Disney, Disney Everywhere
This sort of thing is everywhere. A few months ago, science writer Brian Switek wrote for Aeon about his visit to the Denver Museum of Nature, where:
Tired-looking parents slouched in chairs around the out-of-place stomping ground, staring off or checking their phones as their kids went nuts. Museums were originally meant to be places of inspiration, literally the ‘seat of the Muses’. In our 21st-century interpretation, however, we expect them to function as providers of kid-oriented entertainment more than anything else.
…Whenever I visit a natural history museum, especially if I’m intent on seeing the dinosaurs, I try to arrive early and race over to the exhibits before the school groups and strollers are set loose upon the floor. And I’m not alone in my concerns. As I’ve chatted with other museum-goers, the same lament has come up over and over again: as a culture, we’ve been steadily nudging natural history museums to become more like theme parks or the cartoonish restaurant chain Chuck E Cheese’s. (As Tiffany Jenkins has pointed out, the same problems plague today’s anthropology and art institutions as well, not to mention aquariums and zoos.)
Now, while I think most denizens of the developed world could use a little less entertainment time, I have nothing against a little entertainment now and then. Disney World is explicitly an amusement park. Fine. But does the entire world need to become one also?
Each cultural institution should in appearance, function, and mission perform what each is uniquely well-suited for and that which it develops organically in person, through relationships, over time. No matter how hard it tries, my library is never going to be an especially good school, social welfare office, or video gaming nexus. Nor should it try. A library is about developing the intellectual culture of local citizens specifically through print-based literacy. It should do that thing very well.
No matter how hard it tries, our zoo is never going to be Disney World, nor should it be. A zoo is about — wait for it — animals. Animals are endlessly fascinating in their own right, as any scientist (or curious person) could tell you. They do not need to be painted up into cartoon creatures in order to generate the interest of any truly human being of any age. Zoo keepers, of all people, should know this, and celebrate it. They should teach people to learn about animals on their own terms.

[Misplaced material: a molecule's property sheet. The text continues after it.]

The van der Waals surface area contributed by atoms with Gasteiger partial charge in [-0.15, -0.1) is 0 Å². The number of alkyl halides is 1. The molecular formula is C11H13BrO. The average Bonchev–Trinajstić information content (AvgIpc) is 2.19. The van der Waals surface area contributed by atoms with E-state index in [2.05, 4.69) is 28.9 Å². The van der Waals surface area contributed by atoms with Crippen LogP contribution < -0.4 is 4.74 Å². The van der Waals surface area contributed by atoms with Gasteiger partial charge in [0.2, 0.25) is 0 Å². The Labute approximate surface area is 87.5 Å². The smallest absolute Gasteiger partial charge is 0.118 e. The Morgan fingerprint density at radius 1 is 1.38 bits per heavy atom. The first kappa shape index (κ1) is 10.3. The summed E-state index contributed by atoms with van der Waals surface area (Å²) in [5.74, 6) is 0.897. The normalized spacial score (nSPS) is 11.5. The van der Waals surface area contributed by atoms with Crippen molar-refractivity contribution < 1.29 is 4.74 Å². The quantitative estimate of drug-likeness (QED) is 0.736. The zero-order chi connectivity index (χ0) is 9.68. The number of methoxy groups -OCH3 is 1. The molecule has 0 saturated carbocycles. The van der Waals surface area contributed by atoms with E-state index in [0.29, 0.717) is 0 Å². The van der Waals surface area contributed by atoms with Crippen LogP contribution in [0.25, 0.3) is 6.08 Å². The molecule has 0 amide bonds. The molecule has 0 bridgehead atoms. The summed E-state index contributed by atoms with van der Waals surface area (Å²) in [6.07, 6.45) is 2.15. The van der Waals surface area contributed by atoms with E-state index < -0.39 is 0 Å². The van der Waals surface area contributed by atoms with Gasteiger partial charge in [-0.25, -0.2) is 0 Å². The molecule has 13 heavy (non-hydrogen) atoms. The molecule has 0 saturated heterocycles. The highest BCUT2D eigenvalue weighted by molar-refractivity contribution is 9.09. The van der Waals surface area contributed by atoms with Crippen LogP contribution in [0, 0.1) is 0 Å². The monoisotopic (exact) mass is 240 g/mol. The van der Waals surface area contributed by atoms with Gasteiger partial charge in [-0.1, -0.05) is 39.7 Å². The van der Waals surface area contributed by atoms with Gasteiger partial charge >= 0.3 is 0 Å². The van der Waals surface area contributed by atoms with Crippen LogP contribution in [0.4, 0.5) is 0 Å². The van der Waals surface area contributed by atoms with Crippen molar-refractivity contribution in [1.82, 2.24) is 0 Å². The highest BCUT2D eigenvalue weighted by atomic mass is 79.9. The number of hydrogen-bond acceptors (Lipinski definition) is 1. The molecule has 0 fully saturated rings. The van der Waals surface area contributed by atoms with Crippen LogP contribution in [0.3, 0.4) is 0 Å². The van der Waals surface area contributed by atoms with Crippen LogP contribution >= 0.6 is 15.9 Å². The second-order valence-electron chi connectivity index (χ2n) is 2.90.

Another thing about all this glam: it’s extremely expensive. The Sistine Chapel burlesque cost $11 million and “years of planning,” says The New York Times. Rows and rows of computers and software licenses, and the constant replacements and updates for them, cost our library a pretty penny. Our zoo spent millions of donor dollars doing “upgrades” that turned out to degrade their environment and mission.
What if, instead, these institutions spent a little more on people and a little less on stuff? Instead of wigging out on psychedelic environments, perhaps they could spend some more money hiring and training staff to engage visitors more deeply, to develop relationships between them, other visitors, and the material at hand. Education philosopher and teacher Charlotte Mason wrote incisively more than a hundred years ago that education is “the science of relations.” She meant that human beings grow precisely as a result of learning to place every bit of the world in proper relation to every other bit, including ourselves. This is a lot of deeply interpersonal work, and it takes a long time.
In fact, developing our mental, spiritual, and physical ecosystems is the substance of a well-lived life. Discovering and communicating what we discover about the good life is the substance of culture itself, and thus should be the pursuit of institutions that claim dedication to it. This is what it means to be, and become, human: to relate ourselves to the world, and its creator, to deepen, strengthen, develop those relations. Now, of course physical objects like waterslides, pretend fairylands, and cartoons are part of this world, and so is a bit of silly fun now and then.
But that’s not all it is. A Disney-like environment is indeed part of human invention, and therefore humanity itself, but it needs to remain in its place. It is not all of creation. There is so much more. By expanding the Disney aspect of life far beyond the space it ought to fill, we diminish the other aspects of life. We cut into their proper domains. And diminishing and distorting them ultimately diminishes and distorts ourselves.